“What about your maiden name? Angelique Anderson Letang.” He chuckled, shaking Jo as his chest heaved with laughter. “That’s a mouthful.”

“Well, we still have a few weeks to think about it,” Jo replied, snuggling against his body heat. It wasn’t long before she was sleeping and dreaming of the little one and the day she’d join her happy family.

13 comments:

  1. There really aren't words to describe how perfect an ending this is...

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  2. Oh god, Jay. This was so sweet.

    I know you don't like writing epilogues but we like to read them! And I really love to see how far characters have come, especially these two.

    Out of curiosity, are you writing a hockey-related story besides SWK or is it something completely different? I love reading everything you write so I'm going to be nosy :)

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  3. Yayayay they have babies!
    Aw, this made me so happy.

    Why not Angelique Tubby Letang? Rolls off the tongue so nicely...

    -Saf

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  4. Everything in this epilogue had me smiling. Her grad, the wedding, Tubby giving her away, the Norris Trophy, the cute son, the way they still bicker a little bit. It's all so nice and happy and adorable.

    Thanks Jay!

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  5. Ahhhh Jay, I liked it....I feel the same way about epilogues so I was a bit leery also but you did a great job with this. As I have said before you are getting better with each story. I am looking forward to the next. I like lite!

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  6. awwww they're too freaking adorable.
    sad their story is over, but i loved it while it lasted!

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  7. I can't even comprehend how adorable this is. I think of little Lucas looking like Kris with his little shark. It's so cute.

    Thanks for letting us see what you had in mind for the future of Jo and Kris.

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  8. That was PERFECTION. I'm going to miss this story way too much.

    Thank you for the epilogue!

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  9. BAHAHAHA angelique tubby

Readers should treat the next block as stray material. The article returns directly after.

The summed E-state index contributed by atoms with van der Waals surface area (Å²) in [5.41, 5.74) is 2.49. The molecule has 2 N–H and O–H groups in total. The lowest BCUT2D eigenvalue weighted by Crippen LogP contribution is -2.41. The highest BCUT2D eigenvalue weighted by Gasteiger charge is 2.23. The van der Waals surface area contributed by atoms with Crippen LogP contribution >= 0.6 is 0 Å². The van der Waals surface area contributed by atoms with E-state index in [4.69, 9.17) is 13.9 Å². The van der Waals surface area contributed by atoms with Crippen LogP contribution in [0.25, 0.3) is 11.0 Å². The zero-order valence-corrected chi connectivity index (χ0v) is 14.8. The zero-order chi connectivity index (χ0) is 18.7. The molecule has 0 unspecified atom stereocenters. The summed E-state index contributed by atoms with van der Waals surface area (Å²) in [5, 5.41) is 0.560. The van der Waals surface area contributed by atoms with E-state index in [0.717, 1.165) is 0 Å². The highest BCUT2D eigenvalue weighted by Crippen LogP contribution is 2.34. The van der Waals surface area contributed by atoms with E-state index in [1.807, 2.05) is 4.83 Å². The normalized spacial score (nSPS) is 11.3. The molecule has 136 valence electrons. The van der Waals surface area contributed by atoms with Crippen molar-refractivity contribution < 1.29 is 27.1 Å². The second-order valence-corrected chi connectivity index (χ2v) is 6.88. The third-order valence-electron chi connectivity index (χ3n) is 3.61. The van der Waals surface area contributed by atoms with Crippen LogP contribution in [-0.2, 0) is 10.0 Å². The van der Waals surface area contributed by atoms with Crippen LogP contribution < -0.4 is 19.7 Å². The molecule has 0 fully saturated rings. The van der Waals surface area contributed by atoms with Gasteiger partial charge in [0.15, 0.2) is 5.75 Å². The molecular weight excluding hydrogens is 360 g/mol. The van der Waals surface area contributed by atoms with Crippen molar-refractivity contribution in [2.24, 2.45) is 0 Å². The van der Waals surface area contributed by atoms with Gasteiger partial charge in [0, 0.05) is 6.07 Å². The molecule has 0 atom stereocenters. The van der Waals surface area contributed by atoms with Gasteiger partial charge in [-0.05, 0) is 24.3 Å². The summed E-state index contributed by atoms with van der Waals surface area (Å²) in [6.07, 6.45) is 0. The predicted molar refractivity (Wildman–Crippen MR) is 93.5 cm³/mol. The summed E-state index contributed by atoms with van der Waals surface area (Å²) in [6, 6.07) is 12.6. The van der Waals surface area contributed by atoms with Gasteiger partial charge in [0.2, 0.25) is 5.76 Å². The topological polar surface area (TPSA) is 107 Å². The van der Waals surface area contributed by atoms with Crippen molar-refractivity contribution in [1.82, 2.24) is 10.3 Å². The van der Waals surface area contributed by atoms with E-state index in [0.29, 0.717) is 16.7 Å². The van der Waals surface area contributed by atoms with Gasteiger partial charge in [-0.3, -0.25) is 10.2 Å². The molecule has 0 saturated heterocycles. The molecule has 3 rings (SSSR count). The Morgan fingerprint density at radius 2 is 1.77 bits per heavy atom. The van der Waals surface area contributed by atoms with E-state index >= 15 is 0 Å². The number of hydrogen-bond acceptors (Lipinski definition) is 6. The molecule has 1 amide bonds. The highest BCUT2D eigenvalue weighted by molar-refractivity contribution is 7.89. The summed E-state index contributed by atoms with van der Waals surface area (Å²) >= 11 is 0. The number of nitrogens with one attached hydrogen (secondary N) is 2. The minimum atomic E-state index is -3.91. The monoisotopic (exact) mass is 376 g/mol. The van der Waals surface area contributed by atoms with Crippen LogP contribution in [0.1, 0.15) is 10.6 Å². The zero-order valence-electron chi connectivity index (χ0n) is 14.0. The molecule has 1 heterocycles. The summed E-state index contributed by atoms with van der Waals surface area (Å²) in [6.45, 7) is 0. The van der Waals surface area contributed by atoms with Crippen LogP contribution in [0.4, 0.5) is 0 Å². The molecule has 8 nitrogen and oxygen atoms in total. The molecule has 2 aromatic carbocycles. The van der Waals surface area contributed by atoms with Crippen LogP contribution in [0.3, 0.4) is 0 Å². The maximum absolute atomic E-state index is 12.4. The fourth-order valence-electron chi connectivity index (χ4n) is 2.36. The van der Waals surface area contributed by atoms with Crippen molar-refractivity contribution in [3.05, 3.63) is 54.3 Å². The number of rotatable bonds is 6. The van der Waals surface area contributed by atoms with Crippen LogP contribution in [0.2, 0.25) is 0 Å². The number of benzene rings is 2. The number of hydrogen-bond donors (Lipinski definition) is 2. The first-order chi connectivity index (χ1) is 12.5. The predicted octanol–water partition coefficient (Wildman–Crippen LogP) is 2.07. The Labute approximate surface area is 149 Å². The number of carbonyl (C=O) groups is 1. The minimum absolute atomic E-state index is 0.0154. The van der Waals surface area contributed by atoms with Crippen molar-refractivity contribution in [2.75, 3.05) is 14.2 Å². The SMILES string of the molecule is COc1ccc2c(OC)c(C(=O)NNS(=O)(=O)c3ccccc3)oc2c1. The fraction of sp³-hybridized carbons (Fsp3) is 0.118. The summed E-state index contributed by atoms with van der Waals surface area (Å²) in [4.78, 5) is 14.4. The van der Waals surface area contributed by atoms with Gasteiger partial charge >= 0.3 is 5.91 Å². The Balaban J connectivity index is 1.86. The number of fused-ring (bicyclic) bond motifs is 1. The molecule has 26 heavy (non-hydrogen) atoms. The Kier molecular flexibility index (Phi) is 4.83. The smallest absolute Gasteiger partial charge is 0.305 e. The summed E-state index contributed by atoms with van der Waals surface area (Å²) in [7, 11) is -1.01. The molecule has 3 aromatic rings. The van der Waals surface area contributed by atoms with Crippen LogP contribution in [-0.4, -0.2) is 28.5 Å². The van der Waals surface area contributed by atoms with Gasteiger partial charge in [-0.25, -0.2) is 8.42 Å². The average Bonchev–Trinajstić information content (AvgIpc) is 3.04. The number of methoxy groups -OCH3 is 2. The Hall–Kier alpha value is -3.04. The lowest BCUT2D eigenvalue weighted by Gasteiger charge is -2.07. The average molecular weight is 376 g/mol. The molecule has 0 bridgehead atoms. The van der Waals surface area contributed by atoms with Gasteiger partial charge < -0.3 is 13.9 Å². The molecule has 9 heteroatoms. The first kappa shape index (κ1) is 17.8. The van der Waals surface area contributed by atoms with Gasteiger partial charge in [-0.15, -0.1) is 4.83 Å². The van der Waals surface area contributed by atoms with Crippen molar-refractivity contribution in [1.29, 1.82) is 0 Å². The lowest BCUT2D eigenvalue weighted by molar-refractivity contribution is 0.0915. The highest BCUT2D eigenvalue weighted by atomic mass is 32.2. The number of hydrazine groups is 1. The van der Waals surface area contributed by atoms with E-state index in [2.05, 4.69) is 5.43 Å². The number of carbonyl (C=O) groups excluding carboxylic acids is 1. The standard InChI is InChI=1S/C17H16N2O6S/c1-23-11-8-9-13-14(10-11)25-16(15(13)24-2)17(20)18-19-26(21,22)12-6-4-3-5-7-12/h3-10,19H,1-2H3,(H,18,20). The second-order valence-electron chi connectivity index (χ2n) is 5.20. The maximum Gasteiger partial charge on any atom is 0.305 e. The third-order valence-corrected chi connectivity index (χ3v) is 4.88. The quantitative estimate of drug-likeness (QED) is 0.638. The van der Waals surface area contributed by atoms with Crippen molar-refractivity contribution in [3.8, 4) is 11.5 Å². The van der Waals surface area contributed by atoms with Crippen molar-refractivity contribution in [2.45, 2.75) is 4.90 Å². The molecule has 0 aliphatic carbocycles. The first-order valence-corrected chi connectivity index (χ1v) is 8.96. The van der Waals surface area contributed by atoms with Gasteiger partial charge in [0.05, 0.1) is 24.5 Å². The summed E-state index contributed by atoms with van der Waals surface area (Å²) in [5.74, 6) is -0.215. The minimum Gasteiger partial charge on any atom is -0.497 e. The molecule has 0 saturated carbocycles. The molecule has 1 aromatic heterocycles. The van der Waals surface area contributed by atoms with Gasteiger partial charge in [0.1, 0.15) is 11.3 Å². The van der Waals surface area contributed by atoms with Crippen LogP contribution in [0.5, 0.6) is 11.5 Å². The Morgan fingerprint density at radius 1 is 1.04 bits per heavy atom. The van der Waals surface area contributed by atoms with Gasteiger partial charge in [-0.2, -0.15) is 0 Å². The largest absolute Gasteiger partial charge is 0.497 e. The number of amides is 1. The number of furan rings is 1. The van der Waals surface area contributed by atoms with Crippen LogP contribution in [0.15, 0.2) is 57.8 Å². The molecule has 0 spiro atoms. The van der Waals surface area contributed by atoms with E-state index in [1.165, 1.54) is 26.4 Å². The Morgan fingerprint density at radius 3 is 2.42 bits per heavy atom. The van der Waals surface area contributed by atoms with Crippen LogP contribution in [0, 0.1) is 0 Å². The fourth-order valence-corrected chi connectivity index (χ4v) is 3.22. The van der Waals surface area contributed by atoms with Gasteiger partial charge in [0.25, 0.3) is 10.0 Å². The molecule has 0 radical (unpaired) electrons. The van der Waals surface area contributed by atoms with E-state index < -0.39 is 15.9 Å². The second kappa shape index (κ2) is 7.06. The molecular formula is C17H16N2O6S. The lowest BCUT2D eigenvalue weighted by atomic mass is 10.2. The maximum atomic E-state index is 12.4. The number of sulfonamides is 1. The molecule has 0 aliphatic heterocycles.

i died
    but seriously, the most presh epilogue ever! <3
    so wonderful!
    lucas is an absolute doll!

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  10. Perfection. There was no better way to end this story. Congratulations on a job INCREDIBLY well done!

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  11. One of my favorite book/ movie is the Notebook; in part I’m sure because I get to know what happens up to the very end. So I'm a big fan of the Epilogue.

    I loved this one. They set goals and made their decisions together. At last they did learn to communicate and compromise. They are still so sweet and funny together.

    **“Forward? I don’t think so,” Kris scoffed,**

    **Finally, she pulled out the trump card. “I’m carrying your child, Kristopher. I’m the mother of your children. You should be obliging me.”**

    It’s adorable that Lucas calls Kris Papa but Jo Mommy.
    Funniest of all, Kris “I’ve got to be strong and do the right thing for the people I love even if it’s hard for both of us” Letang can’t stand to see his son upset. Imagine what he’ll be like with a daughter!

    Thank you Jay. Not just for the epilogue but for 140 chapters of exquisite storytelling. It didn’t take long before I quit thinking of Kris as a real person. He just became another character you created. That’s when it stopped being fanfic and became the little world of Jo and Kris. Sometimes they made me so mad I wanted to shake them and others so happy and proud I felt like applauding. You made me laugh and needless to say you made me cry. There are so many images you painted in my mind that I can still see months after you created them.
    But one I don’t think I will ever forget:
    ** All I could see in my mind’s eye was little, innocent Kris. Just a young, three-year-old boy with a crazy mop of dark brown hair to match his wide, brown eyes. Dressed in light blue, flannel, footie pajamas with little hockey sticks and pucks all over them.**

    Six months later I still feel like crying when I read it. Footed pajamas even without hockey sticks and pucks make be tear up!

    I can’t thank you enough for all the time and work you have spent on this. You really are an amazingly gifted writer. It’s been a wonderful rollercoaster ride, thanks for taking us along.

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  12. I enjoyed this very much,
    . Can you invite me to read A Sharp Contrast?

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    Replies
    1. Babs, thanks for the interest in A Sharp Contrast! Unfortunately, I've taken the story down. I have rewritten it as Play the Man and am selling it on Amazon.